[originally posted here at Castalia House]
Miracle Town by William F. Temple appeared in the October 1948 issue of Thrilling Wonder Stories.
Miracle Town gives off the sort of vibe you get from those more whimsical episodes of the Twilight Zone. It uses some scientific jargon and philosophy to fuel its magical and miraculous narrative; the implausible science (which is actually hard science with a REALLY BIG and implausible “What If?”) allows the story to dig into the science egg-head skeptic character’s reactions to everything in a way which simply would not work if it were pure magic which the story revolved around.
There are four major characters:
- A big city newspaper man who has decided he can’t hack it in the big city and so returned to his hometown to write and manage the local rag, but isn’t having any luck there either.
- A skeptical man, the newspaper man’s relative, who is obsessed with science and always has his nose buried in a book; nothing happens that cannot be explained by hard science.
- A strange hobo/self-proclaimed physics professor who shows up along with a maelstrom of bizarre happenstance, trickery, and hijinks; he promises that all will be made clear.
- The town itself, which is dusty and boring, where nothing really exciting or interesting ever happens – it is Good in its simplicity. The folks who live there are simple and have simple wants.
In said town in which nothing interesting happens, the strange old man cackles as he seemingly causes all manner of chaos, ranging from drinks that never empty to the chaste statue in the town square shedding her garments to pose provocatively. After having all sorts of good-natured fun at the expense of the townfolk, the strange professor explains that it’s all due to the nature of atoms. See, all things are made out of atoms; why, if atoms decided to up and move, they could change the shape, location, and even basic makeup of material objects on a whim. And whim and whimsy do they have, for sub-atomic particles are just like you and me, only unbelievable small! They even wed, forming unions! When they marry, they form atoms; when they congregate and socialize, they may form larger atoms, large enough that some might become unstable. And they coordinate intelligently to form all matter as we know it. And once in a blue moon, they may make contact with the human world, sending an envoy into their midst (the professor), and will grant wishes to make folks happiness, because the particles want folks to be happy, as happiness is the most important thing in the universe.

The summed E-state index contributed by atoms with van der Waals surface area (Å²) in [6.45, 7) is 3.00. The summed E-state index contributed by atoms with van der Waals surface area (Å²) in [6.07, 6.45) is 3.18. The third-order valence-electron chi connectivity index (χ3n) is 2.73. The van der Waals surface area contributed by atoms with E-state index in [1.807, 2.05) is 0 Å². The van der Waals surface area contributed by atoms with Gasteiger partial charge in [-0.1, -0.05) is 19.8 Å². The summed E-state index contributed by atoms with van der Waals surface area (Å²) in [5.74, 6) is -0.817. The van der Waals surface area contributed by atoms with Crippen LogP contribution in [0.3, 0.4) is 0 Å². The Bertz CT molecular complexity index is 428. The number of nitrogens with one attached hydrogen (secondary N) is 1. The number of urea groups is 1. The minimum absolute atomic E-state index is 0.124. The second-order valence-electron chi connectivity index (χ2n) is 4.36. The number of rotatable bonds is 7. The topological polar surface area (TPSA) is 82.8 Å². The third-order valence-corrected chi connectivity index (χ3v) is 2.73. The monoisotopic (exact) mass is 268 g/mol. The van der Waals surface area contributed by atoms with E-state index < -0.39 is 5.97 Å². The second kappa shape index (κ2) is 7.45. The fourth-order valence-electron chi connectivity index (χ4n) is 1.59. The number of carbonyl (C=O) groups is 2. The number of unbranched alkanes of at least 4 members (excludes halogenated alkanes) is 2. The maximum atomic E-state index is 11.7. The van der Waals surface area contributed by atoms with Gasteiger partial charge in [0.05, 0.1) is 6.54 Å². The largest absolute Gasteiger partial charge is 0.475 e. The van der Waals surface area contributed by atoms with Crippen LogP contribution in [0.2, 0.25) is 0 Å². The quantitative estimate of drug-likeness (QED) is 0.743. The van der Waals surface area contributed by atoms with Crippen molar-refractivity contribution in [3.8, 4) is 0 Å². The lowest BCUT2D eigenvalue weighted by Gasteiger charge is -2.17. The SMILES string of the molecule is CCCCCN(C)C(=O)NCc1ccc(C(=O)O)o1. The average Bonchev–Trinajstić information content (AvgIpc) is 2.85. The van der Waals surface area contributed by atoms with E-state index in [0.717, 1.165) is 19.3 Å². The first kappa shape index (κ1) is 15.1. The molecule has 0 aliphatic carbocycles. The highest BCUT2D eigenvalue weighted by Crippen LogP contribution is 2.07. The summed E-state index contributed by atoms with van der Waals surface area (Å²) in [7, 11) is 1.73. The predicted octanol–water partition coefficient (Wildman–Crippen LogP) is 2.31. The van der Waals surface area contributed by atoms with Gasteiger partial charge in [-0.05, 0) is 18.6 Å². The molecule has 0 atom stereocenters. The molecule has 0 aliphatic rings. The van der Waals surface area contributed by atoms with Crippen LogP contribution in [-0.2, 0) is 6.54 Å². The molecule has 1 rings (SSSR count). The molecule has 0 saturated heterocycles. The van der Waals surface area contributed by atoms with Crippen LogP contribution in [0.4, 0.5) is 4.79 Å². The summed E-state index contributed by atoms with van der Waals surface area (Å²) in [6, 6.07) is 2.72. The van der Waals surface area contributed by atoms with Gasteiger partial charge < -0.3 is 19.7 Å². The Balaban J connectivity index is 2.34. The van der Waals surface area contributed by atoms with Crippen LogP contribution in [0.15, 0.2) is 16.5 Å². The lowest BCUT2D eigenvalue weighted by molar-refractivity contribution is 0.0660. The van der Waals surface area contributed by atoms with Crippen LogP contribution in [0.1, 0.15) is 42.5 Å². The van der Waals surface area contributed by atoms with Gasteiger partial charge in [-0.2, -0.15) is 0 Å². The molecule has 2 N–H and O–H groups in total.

The simple townsfolk wish for simple things, often things that will benefit the ones they love. Only the newsman thinks of money; his wish ends up being a Midas touch, which also wrecks a lot of the skeptic’s books and records as the atoms comprising them transform into solid gold. The skeptic is able to use his wish to transmogrify his own stuff back the way it was. The story’s twist comes as the newspaperman sits on his uncomfortable solid gold chair, surrounded by solid gold furniture, feeling like a heel as he finds out about small but touching things the folks he’d looked down on as rubes had wished for; the skeptic tells him that dang near no one in the town actually knows how to read, he’d just never bothered to mention it before, but that could very well be why the local rag is failing. The newspaper man decides to help his hometown out, selling his gold furniture and using the money to start a school.
I wish I had a better way to describe the way this story felt than “good stories for good folks”, even with a few little fun naughty winks (folks running up to throw a sheet over the statue that had disrobed); it’s “goodness” was in such contrast to both Burks’ story before it and Bradbury’s after it, but it didn’t feel overly saccharine despite its sentimentality. It maybe came close, your mileage may vary, but I thought it worked well as a palate cleanser after Burks’ deep thinks on past lives and the doom of Atlantis.
Plus, it had a great line where the skeptic says ‘Offense cannot be given… one can only choose to be offended… and I CHOOSE to be offended!’